The rape scene in Last Tango in Paris is one of cinema’s most infamous, featuring a then 19-year-old Maria Schneider pinned down by 48-year-old Marlon Brando on a living room floor. The shot is spare, uncompromising and enormously disturbing—and, it turns out, planned without Schneider’s knowledge or consent.
In a 2013 interview with the Dutch TV show College Tour, director Bernardo Bertolucci revealed that he and Brando had conspired together on the scene—in which Brando used a smear of butter as lubricant—without notifying Schneider as to how it would play out. Bertolucci said that after the movie wrapped, he and Schneider no longer saw each other because “she was hating me.”
Why’s that?, the host asked. Bertolucci went on to say that the “butter scene” was “an idea I had with Marlon in the morning before shooting it.” The two were eating breakfast together when inspiration struck.
“There was a baguette, and there was butter, and we looked at each other. And without saying anything, we knew what we wanted.” The crowd tittered.
“But I’ve been, in a way, horrible to Maria, because I didn’t tell her what was going on. Because I wanted her reaction as a girl, not as an actress. I wanted her to react humiliated.”
Bertolucci said he still feels guilty, but not so guilty that he regrets shooting the scene as he did.
“To make movies sometimes, to obtain something, I think that you have to be completely free. I didn’t want Maria to act her humiliation, her rage. I wanted Maria to feel, not to act, the rage and humiliation.”
Bertolucci achieved his desired effect at the bargain basement price of another human being’s dignity—a steal, really, for the many accolades the film brought. His manner suggests that if he feels any contrition at all, it’s borne of his own discomfort at Schneider’s lifelong resentment toward him.
In 2007, Schneider gave an interview to the Daily Mail recalling the scene:
That scene wasn’t in the original script. The truth is it was Marlon who came up with the idea. … They only told me about it before we had to film the scene and I was so angry. I should have called my agent or had my lawyer come to the set because you can’t force someone to do something that isn’t in the script, but at the time, I didn’t know that. Marlon said to me, “Maria, don’t worry, it’s just a movie,” but during the scene, even though what Marlon was doing wasn’t real, I was crying real tears. I felt humiliated and to be honest, I felt a little raped, both by Marlon and by Bertolucci. After the scene, Marlon didn’t console me or apologize. Thankfully, there was just one take.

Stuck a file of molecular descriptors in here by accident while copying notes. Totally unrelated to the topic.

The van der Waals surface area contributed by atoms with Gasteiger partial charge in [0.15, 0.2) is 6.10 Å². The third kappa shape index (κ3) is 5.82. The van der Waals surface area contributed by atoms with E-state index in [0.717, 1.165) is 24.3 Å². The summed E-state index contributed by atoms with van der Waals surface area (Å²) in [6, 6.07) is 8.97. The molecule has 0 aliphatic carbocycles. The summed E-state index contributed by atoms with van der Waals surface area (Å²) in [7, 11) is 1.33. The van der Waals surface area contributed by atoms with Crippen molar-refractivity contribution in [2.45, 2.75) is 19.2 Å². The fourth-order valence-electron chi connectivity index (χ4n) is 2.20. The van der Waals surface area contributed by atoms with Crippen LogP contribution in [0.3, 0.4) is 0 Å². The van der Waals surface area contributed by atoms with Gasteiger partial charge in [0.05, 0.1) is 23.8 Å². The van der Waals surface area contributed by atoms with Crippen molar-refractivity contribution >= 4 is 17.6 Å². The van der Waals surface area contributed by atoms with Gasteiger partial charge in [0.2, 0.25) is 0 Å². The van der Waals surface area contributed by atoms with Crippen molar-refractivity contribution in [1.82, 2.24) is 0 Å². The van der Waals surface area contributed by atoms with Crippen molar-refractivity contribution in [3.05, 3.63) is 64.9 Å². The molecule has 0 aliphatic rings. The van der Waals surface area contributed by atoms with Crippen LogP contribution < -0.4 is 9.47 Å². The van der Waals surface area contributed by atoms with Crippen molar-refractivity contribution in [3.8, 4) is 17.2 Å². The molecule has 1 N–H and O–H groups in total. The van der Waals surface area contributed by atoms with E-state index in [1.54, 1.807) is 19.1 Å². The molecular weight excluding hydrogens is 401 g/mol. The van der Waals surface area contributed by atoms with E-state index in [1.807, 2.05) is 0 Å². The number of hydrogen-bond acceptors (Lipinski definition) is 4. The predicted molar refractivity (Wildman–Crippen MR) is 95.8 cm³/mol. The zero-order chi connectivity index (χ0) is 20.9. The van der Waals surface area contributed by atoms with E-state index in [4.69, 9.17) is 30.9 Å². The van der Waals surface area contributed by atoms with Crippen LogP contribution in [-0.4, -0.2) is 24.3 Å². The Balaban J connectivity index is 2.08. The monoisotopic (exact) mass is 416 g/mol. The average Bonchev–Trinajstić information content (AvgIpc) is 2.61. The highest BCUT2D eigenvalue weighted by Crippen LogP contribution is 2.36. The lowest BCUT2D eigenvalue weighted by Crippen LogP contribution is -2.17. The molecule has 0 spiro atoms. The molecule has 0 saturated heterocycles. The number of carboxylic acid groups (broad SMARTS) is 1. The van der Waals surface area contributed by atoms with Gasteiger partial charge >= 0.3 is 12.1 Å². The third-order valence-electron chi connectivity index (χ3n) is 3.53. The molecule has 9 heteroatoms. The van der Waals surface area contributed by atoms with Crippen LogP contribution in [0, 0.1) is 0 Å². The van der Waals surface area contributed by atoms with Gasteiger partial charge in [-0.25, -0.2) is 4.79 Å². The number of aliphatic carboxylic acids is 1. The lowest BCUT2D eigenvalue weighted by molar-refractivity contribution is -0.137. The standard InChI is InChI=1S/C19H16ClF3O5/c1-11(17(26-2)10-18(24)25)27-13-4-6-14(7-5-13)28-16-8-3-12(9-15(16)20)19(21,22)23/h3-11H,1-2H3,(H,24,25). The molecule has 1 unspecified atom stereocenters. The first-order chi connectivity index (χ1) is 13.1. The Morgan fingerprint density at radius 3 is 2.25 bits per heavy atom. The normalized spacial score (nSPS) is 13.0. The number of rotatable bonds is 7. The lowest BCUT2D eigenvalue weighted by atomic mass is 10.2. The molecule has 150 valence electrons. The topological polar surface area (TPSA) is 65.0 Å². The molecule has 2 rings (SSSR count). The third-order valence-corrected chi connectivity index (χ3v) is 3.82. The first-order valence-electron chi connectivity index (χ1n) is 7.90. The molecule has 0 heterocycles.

“Maria, don’t worry, it’s just a movie,” said the 48-year-old megastar to the 19-year-old newcomer, because if there’s one coup de grâce that never fails to subdue the victim of gross exploitation, it’s to tell them that they’re being ridiculous. This has the dual effect of both summarily invalidating one’s pain while simultaneously sowing doubts about their own strength and sanity. It’s very popular.
Bertolucci’s admission is hardly revelatory—as Slate points out, both interviews have been floating around for years, and the director even repeated his halfhearted lamentation in subsequent interviews. It seems it was re-upped by a Spanish non-profit called El Mundo de Alycia for use in a November blog post for the International Day for the Elimination of Violence Against Women. This time, for whatever reason, his statements took, igniting a firestorm of tweets from actors and directors. (Many of the tweets are in reaction to the idea that the rape was real—while the violation of trust was certainly authentic, the rape itself was simulated.)
Schneider, though, did not live to see her ordeal widely decried. She spent her life struggling with addiction and mental health problems before dying in 2011 at the age of 58.
Bertolucci, who is now 76, has not surfaced for comment.